Another interesting tip? The phrase "another day another dollar" stems from this construction project, where workers earned a dollar a day for their labor. Oh, and just one more (this chapter of history is fascinating) — tolls for passing through the canal are determined by weight, with the most expensive passage coming in at $375,600. And the least expensive? Just $0.36, for a man named Richard Halliburton who swam through the canal in 1938.
When you arrive, you can see the canal, the Miraflores Visitor Center where you can mess around with the interactive map.
Hours (for the museum): 8:00 AM to 6:00 PM, daily. I'd recommend getting there before 10:00 AM or after 2:00 PM to avoid crowds.
Cost: $20 USD to enter the museum, however, a student discount cuts that price in half.
Getting Here: Take the Metro to the Albrook Terminal and then get on the Metro Bus that says Albrook-Esclusas de Miraflores. You can get more info about the metro (like the schedule and a map) here.
Explore Panama Viejo
Visit the former capital of Panama, Old Panama City. Panama Viejo is the last remaining remnant of the former capital and is another huge spot to explore. The capital was founded in 1519 but a lot of the area was damaged due to fires, earthquakes, and pirate attacks (for real!). Now there are parts of the old settlement left and ruins to run around in. The crumbling cathedral is especially gorgeous.
Panama Viejo is a UNESCO World Heritage site and made an appearance in the 19th season of the popular television series, "The Amazing Race" if you're a fan of that show.
Plan on spending at least an hour here, maybe more. It's mostly exposed, so pack along plenty of water and sunscreen for a day in the heat and humidity.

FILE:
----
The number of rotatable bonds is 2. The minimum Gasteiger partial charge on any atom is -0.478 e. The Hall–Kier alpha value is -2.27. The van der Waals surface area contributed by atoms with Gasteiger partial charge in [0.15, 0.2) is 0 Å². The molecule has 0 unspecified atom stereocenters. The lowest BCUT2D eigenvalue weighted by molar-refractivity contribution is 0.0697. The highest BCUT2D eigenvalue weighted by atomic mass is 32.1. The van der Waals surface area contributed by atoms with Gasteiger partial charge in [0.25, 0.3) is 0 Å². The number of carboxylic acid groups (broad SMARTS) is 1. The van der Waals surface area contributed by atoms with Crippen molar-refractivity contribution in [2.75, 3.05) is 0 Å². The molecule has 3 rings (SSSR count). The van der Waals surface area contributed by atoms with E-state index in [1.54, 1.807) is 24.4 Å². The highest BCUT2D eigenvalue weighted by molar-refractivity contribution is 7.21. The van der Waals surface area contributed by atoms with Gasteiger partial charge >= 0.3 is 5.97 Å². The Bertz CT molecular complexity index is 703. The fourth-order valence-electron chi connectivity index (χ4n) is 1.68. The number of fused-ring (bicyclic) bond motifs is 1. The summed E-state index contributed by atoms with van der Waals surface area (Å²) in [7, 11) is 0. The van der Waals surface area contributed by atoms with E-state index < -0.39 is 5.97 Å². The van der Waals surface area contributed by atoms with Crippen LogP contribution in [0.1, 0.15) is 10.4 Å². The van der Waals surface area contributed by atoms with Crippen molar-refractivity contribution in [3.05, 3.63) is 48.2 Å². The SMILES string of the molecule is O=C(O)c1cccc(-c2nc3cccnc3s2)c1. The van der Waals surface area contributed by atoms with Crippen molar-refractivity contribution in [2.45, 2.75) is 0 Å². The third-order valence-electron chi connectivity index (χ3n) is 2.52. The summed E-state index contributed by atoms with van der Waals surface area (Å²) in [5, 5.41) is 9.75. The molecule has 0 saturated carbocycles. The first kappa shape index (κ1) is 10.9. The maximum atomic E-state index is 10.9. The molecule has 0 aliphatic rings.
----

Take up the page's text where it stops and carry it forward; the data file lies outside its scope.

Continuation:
Hours: 8:30 AM to 4:30 PM, closed Mondays. Get more info here.
Cost: $15 USD
Getting Here: Take a taxi, or hop on a bus. Buses leave from Balboa, Albrook, the Seafood Market, Cinta Costera, and Cincuentenario. Get off at the Panama Viejo stop.
Take A Hike At The Nature Reserve
At the edge of the city is a beautiful nature reserve where you can hike around while looking for exotic birds, gorgeous flowers, anteaters, howler monkeys and maybe even a sloth. It's a pretty unique part of the world to visit — the Parque Metropolitan is a national park nestled in the middle of a hugely urban metropolis. There are tons of meandering pathway and walks to take, with designated look-out points that can give you a view of the city.
If you won't have time to trek into the actual jungles of Panama on your visit, I'd recommend visiting here to get your wildlife fix. It feels like you're stepping right into the thick rainforest even through you're still so close to the country's capital city.
Hours: 7:00 AM to 5:30 PM Monday to Friday. 8:00 AM to 1:00 PM on Saturdays.
Cost: $4 USD
Getting Here: It's about a 10-15 taxi ride from the downtown area.
Catamaran To Tabago Island
Found just right off the coast of the city, is a gorgeous island that makes for a favorite day trip. Tours will pick you up and situate you on yacht or catamaran and take you out for a day of snorkeling and hanging out on the beach. Some will take you on a walk around the colonial town before taking you back to the city. Prices vary wildly, but are in the $50-$100ish range, or more if you want to hire out a private charger. You'll find lots of vendors and options if you talk with your hostel.